Designing to standards - we all win

Standards. What standards? No, we're not talking about how great our sites look with one 'standard' popular browser using one 'standard' screen size. We're talking about building great sites that look great with any browser, any screen, on any computer. And the standards we're talking about are those produced by the World Wide Web Consortium (W3C).

Some web sites display button images similar to those shown above to indicate compliance with a standard - and expect you to take it on trust that the page truly is compliant. Other sites display those images linked to the specific pages where you can test the claims for yourself. Rather than use those types of image, we've provided simple text links at the bottom of each page so you can check for yourself.

What does it all mean?

And why should you care, anyway? What it means for you as a web site owner is that you can be assured that a site designed and developed by halfadot smallwebs will display correctly in all standards-compliant browsers. Not just the most recent web browsers, not just those of a particular 'make', but ALL standards-compliant browsers.

It takes more care and more skill to design web sites this way, and you benefit from it since all your visitors will find the site equally functional.


There's more to accessibility than making a site that works in all browsers. For a number of years, a number of national governments have had legislation that requires certain web sites to be accessible to visitors with vision deficiencies or other conditions that make it difficult - or even impossible - for them to access a web site 'normally'.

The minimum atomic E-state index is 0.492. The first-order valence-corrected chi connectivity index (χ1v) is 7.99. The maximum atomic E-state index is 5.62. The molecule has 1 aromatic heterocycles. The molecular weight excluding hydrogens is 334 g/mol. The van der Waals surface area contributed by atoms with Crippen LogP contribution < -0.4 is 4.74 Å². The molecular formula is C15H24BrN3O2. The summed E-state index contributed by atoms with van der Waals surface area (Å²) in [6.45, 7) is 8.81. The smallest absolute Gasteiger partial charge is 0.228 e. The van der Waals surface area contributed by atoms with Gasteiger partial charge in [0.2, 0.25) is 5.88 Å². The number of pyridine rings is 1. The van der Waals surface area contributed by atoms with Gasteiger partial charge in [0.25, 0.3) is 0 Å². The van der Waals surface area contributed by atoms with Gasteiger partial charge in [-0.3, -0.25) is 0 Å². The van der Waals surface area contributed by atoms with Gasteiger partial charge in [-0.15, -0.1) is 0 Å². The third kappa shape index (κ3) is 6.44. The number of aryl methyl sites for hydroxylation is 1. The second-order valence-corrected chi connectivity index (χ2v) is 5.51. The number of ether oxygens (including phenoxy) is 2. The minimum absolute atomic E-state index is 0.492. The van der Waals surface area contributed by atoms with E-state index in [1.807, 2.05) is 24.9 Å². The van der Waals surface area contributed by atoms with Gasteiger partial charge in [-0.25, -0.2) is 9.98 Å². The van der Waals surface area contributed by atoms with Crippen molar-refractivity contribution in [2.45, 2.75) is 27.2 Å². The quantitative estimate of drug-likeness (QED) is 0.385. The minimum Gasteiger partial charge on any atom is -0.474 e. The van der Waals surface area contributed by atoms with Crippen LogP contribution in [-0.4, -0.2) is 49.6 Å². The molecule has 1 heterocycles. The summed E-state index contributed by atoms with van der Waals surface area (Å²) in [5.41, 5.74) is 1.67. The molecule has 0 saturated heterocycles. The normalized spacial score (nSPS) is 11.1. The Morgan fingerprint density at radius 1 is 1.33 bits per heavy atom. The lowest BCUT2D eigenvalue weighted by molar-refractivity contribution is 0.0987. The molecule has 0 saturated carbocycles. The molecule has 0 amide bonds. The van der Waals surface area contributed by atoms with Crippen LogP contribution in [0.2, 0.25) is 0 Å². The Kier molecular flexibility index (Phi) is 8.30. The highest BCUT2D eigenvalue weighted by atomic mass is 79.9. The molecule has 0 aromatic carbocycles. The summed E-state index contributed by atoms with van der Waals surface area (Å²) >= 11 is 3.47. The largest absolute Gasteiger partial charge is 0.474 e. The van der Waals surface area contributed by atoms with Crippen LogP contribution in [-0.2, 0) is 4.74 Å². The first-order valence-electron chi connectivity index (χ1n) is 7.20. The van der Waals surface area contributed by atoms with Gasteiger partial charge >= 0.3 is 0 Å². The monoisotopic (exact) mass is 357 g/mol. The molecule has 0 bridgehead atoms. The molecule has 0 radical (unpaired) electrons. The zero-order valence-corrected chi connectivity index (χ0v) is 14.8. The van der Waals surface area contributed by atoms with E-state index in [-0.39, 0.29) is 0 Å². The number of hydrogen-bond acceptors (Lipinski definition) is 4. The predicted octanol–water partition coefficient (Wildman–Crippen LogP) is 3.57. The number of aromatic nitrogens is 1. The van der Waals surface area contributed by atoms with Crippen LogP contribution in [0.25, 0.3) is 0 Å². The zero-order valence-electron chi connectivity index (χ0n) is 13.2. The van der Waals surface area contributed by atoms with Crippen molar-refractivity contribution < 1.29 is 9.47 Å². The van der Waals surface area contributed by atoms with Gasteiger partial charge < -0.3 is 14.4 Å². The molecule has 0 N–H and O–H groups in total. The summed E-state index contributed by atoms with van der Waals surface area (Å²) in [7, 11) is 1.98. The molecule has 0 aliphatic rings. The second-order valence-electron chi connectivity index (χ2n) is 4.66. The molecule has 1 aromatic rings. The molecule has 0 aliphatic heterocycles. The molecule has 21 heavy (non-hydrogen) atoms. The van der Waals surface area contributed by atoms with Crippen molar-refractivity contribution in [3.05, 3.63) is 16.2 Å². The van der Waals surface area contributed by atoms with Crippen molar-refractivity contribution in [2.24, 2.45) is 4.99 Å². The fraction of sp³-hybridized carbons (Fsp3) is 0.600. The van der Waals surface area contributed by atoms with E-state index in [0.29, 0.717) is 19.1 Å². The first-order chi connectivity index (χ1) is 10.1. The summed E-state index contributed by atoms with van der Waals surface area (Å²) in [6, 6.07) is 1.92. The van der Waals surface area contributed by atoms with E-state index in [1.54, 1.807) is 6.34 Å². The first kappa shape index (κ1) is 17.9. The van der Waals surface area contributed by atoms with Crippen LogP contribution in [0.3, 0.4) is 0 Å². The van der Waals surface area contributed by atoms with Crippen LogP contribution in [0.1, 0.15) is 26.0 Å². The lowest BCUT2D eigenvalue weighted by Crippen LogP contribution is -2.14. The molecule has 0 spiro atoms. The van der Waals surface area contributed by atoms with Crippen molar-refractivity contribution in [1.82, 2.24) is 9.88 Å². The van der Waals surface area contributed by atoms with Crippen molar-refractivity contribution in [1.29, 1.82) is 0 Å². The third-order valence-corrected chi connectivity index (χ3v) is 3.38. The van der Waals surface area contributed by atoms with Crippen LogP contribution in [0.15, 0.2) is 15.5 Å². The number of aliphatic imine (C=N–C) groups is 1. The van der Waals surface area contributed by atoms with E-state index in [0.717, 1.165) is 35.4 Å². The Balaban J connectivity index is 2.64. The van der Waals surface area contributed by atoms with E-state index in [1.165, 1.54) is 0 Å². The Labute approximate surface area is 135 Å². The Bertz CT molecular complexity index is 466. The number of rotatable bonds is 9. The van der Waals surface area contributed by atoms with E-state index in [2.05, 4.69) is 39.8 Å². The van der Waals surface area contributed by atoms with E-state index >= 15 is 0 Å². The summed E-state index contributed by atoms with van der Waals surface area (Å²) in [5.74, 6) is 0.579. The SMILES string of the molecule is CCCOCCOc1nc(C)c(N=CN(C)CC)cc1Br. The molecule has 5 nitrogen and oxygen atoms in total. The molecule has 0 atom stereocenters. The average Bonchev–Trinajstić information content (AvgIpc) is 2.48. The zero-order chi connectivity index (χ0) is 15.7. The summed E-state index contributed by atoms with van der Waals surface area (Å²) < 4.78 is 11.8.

And the extra cost is how much?

There is no extra cost. Standards-compliant and accessible sites can be developed as quickly as those that are non-standard, and frequently in a more time-effective manner. Standards-compliant sites are simpler to maintain, simpler to modify, and simpler to update, and make your web site accessible to more people.

So why doesn't everybody build sites to these standards? Honestly, we don't know. We suspect it's because the designers haven't put in the time and effort to learn how to do it. We have. We suspect it may be because some designers prefer to stick with 'templates'. We don't. We suspect it's because we are prepared to devote more care to what is going to make your web site better.

All good reasons for choosing halfadot smallwebs for your next project.